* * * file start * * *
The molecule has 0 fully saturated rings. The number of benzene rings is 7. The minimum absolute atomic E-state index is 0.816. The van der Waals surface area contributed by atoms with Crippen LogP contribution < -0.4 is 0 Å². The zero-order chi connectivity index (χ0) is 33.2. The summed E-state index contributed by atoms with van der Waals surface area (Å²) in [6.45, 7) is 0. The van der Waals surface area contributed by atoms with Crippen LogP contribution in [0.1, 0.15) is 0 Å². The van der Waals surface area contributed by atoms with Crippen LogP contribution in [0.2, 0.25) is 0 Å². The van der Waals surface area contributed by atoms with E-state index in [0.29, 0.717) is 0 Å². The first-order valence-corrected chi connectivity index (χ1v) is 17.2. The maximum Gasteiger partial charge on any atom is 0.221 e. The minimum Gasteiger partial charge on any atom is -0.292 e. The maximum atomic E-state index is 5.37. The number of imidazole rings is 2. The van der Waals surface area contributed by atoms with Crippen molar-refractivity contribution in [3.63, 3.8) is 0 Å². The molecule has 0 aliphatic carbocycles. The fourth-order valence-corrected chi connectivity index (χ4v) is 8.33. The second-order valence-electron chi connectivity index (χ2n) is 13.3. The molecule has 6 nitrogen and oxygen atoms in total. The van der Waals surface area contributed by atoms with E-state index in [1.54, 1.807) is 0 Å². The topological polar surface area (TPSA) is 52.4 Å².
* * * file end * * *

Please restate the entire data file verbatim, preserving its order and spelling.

The molecule has 0 fully saturated rings. The number of benzene rings is 7. The minimum absolute atomic E-state index is 0.816. The van der Waals surface area contributed by atoms with Crippen LogP contribution < -0.4 is 0 Å². The zero-order chi connectivity index (χ0) is 33.2. The summed E-state index contributed by atoms with van der Waals surface area (Å²) in [6.45, 7) is 0. The van der Waals surface area contributed by atoms with Crippen LogP contribution in [0.1, 0.15) is 0 Å². The van der Waals surface area contributed by atoms with Crippen LogP contribution in [0.2, 0.25) is 0 Å². The van der Waals surface area contributed by atoms with E-state index in [0.29, 0.717) is 0 Å². The first-order valence-corrected chi connectivity index (χ1v) is 17.2. The maximum Gasteiger partial charge on any atom is 0.221 e. The minimum Gasteiger partial charge on any atom is -0.292 e. The maximum atomic E-state index is 5.37. The number of imidazole rings is 2. The van der Waals surface area contributed by atoms with Crippen molar-refractivity contribution in [3.63, 3.8) is 0 Å². The molecule has 0 aliphatic carbocycles. The fourth-order valence-corrected chi connectivity index (χ4v) is 8.33. The second-order valence-electron chi connectivity index (χ2n) is 13.3. The molecule has 6 nitrogen and oxygen atoms in total. The van der Waals surface area contributed by atoms with E-state index in [1.54, 1.807) is 0 Å². The topological polar surface area (TPSA) is 52.4 Å².